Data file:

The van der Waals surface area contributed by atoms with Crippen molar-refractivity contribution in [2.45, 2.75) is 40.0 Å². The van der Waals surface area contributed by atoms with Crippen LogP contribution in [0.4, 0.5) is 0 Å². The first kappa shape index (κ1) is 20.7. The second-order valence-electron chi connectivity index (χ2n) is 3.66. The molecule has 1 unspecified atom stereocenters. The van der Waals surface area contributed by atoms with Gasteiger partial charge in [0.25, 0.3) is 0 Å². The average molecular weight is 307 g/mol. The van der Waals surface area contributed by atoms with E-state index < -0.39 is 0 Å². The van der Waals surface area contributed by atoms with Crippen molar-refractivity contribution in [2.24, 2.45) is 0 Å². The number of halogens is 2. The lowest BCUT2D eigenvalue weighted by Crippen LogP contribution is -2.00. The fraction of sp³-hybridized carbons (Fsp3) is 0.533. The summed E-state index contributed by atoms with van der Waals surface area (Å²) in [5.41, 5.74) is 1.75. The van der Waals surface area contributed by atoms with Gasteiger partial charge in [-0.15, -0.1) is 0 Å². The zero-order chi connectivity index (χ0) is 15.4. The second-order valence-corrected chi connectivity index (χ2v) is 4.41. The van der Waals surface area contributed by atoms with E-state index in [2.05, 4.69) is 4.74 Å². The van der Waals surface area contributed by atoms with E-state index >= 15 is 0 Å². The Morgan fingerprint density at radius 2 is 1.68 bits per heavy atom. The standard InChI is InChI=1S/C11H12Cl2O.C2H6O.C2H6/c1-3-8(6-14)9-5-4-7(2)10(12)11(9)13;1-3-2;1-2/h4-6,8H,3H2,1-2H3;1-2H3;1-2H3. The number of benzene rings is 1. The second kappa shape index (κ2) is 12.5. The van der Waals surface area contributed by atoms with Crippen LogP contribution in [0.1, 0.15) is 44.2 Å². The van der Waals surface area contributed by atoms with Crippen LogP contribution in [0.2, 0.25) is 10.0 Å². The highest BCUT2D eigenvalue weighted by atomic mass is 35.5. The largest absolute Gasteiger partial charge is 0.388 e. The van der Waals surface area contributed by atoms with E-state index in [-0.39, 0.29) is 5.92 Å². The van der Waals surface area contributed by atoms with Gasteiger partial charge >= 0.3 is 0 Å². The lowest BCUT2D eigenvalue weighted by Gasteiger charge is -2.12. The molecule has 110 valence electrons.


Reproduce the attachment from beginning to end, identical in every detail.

The van der Waals surface area contributed by atoms with Crippen molar-refractivity contribution in [2.45, 2.75) is 40.0 Å². The van der Waals surface area contributed by atoms with Crippen LogP contribution in [0.4, 0.5) is 0 Å². The first kappa shape index (κ1) is 20.7. The second-order valence-electron chi connectivity index (χ2n) is 3.66. The molecule has 1 unspecified atom stereocenters. The van der Waals surface area contributed by atoms with Gasteiger partial charge in [0.25, 0.3) is 0 Å². The average molecular weight is 307 g/mol. The van der Waals surface area contributed by atoms with E-state index < -0.39 is 0 Å². The van der Waals surface area contributed by atoms with Crippen molar-refractivity contribution in [2.24, 2.45) is 0 Å². The number of halogens is 2. The lowest BCUT2D eigenvalue weighted by Crippen LogP contribution is -2.00. The fraction of sp³-hybridized carbons (Fsp3) is 0.533. The summed E-state index contributed by atoms with van der Waals surface area (Å²) in [5.41, 5.74) is 1.75. The van der Waals surface area contributed by atoms with Gasteiger partial charge in [-0.15, -0.1) is 0 Å². The zero-order chi connectivity index (χ0) is 15.4. The second-order valence-corrected chi connectivity index (χ2v) is 4.41. The van der Waals surface area contributed by atoms with E-state index in [2.05, 4.69) is 4.74 Å². The van der Waals surface area contributed by atoms with E-state index >= 15 is 0 Å². The Morgan fingerprint density at radius 2 is 1.68 bits per heavy atom. The standard InChI is InChI=1S/C11H12Cl2O.C2H6O.C2H6/c1-3-8(6-14)9-5-4-7(2)10(12)11(9)13;1-3-2;1-2/h4-6,8H,3H2,1-2H3;1-2H3;1-2H3. The number of benzene rings is 1. The second kappa shape index (κ2) is 12.5. The van der Waals surface area contributed by atoms with Crippen LogP contribution in [0.1, 0.15) is 44.2 Å². The van der Waals surface area contributed by atoms with Crippen LogP contribution in [0.2, 0.25) is 10.0 Å². The highest BCUT2D eigenvalue weighted by atomic mass is 35.5. The largest absolute Gasteiger partial charge is 0.388 e. The van der Waals surface area contributed by atoms with E-state index in [-0.39, 0.29) is 5.92 Å². The van der Waals surface area contributed by atoms with Gasteiger partial charge >= 0.3 is 0 Å². The lowest BCUT2D eigenvalue weighted by Gasteiger charge is -2.12. The molecule has 110 valence electrons.